SERMON 22 | Nahj Al Balagha Sermons
About those who accused him of `Uthman's killing
Beware! Satan has certainly started instigating his forces and has collected his army in order that oppression may reach its extreme ends and wrong may come back to its position. By Allah they have not put a correct blame on me, nor have they done justice between me and themselves.
They are demanding of me a right which they have abandoned, and a blood that they have
If I were a partner with them in it then they too have their share of it. But if they did it without me they alone have to face the consequences. Their biggest argument (against me) is (really) against themselves. They are suckling from a mother who is already dry, and bringing into life innovation that is already dead. How disappointing is this challenger (to battle)? Who is this challenger and for what is he being responded to? I am happy that the reasoning of Allah has been exhausted before them and He knows (all) about them. The threat to Wage War against them
If they refuse (to obey) I will offer them the edge of the sword which is enough a curer of wrong and supporter of Right.
It is strange they send me word to proceed to them for spear-fighting and to keep ready for fighting with swords. May the mourning women mourn over them. I have ever been so that I was never frightened by fighting nor threatened by clashing. I enjoy full certainty of belief from my Allah and have no doubt in my faith.
(1). When Amir al-mu'minin was accused of `Uthman's assassination he delivered this sermon to refute that allegation, wherein he says about those who blamed him that: â€œThese seekers of vengeance cannot say that I alone am the assassin and that no one else took part in it. Nor can they falsify witnessed events by saying that they were unconcerned with it. Why then have they put me foremost for this avenging? With me they should include themselves also.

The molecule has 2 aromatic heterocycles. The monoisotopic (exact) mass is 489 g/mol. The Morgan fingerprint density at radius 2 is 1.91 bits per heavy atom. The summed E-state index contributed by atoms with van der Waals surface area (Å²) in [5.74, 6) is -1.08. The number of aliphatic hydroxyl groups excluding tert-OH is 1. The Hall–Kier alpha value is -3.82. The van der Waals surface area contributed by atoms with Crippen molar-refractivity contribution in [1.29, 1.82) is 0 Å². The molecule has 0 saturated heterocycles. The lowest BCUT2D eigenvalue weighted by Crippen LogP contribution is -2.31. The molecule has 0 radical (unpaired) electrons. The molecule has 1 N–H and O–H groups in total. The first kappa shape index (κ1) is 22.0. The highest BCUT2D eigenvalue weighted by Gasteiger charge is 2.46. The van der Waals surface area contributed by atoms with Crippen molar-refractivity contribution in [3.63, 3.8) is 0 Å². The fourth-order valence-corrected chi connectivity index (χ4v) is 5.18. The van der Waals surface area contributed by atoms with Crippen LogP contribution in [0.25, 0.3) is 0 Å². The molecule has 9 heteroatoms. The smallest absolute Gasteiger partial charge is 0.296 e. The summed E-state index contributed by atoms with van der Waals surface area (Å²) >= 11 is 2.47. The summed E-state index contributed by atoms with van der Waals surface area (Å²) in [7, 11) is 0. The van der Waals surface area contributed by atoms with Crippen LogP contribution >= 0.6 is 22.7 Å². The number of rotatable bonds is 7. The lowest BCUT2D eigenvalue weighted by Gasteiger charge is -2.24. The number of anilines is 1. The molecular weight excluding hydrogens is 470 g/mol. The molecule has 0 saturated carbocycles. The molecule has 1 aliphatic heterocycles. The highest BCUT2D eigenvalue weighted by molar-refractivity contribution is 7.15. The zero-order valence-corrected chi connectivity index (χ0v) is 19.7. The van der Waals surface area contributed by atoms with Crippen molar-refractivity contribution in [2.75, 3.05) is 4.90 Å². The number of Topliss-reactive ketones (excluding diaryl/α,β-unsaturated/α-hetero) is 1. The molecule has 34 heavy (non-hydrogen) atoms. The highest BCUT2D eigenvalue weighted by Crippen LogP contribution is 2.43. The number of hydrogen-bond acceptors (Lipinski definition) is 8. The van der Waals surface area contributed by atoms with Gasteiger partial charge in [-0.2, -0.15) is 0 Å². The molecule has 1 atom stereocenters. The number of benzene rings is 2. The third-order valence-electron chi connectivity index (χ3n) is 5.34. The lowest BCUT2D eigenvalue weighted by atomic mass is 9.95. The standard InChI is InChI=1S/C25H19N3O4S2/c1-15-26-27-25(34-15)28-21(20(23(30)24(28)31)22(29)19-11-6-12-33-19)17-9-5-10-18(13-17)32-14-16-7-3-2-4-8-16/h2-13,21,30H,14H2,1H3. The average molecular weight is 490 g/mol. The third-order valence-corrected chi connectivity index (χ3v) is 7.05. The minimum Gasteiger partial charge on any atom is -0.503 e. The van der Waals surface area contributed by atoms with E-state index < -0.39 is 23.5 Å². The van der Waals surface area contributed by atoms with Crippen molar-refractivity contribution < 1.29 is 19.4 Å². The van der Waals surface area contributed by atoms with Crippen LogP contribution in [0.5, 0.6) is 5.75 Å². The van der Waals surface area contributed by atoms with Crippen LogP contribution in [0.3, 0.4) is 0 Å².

If I am free of this blame they cannot establish their freedom from it. How can they detach themselves from this punishment? The truth of the matter is that by accusing me of this charge their aim is that I should behave with them in the same manner to which they are accustomed. But they should not expect from me that I would revive the innovations of the previous regimes.
As for fighting, neither was I ever afraid of it nor am I so now. Allah knows my intention and He also knows that those standing on the excuse of taking revenge are themselves his assassins.â€ Thus, history corroborates that the people who managed his (`Uthman's) assassination by agitation and had even prevented his burial in Muslims' graveyard by hurling stones at his coffin were the same who rose for avenging his blood. In this connection, the names of Talhah ibn `Ubaydillah, az-Zubayr ibn al-`Awwam and `A'ishah are at the top of the list since on both occasions their efforts come to sight with conspicuity. Thus Ibn Abi'l-Hadid writes that:
Those who have written the account of assassination of `Uthman state that on the day of his killing Talhah's condition was that in order to obscure himself from the eyes of the people he had a veil on his face and was shooting arrows at `Uthman's house.
And in this connection, about az-Zubayr's ideas he writes:
Historians have also state that az-Zubayr used to say â€œKill `Uthman. He has altered your faith.â€ People said, â€œYour son is standing at his door and guarding him,â€ and he replied, â€œEven my son may be lost, but `Uthman must be killed. `Uthman will be lying like a carcass on Sirat tomorrow.â€ (Sharh Nahj al-balaghah, vol.9, pp. 35-36)
About `A'ishah, Ibn `Abd Rabbih writes:
al-Mughirah ibn Shu`bah came to `A'ishah when she said, â€œO' Abu `Abdillah, I wish you had been with me on the day of Jamal; how arrows were piercing through my hawdaj (camel litter) till some of them stuck my body.â€ al- Mughirah said, â€œI wish one of them should have killed you.â€ She said, â€œAllah may have pity you; why so?â€ He replied, â€œSo that it would have been some atonement for what you had done against `Uthman.â€ (al-`Iqd al-farid, vol. 4, p. 294)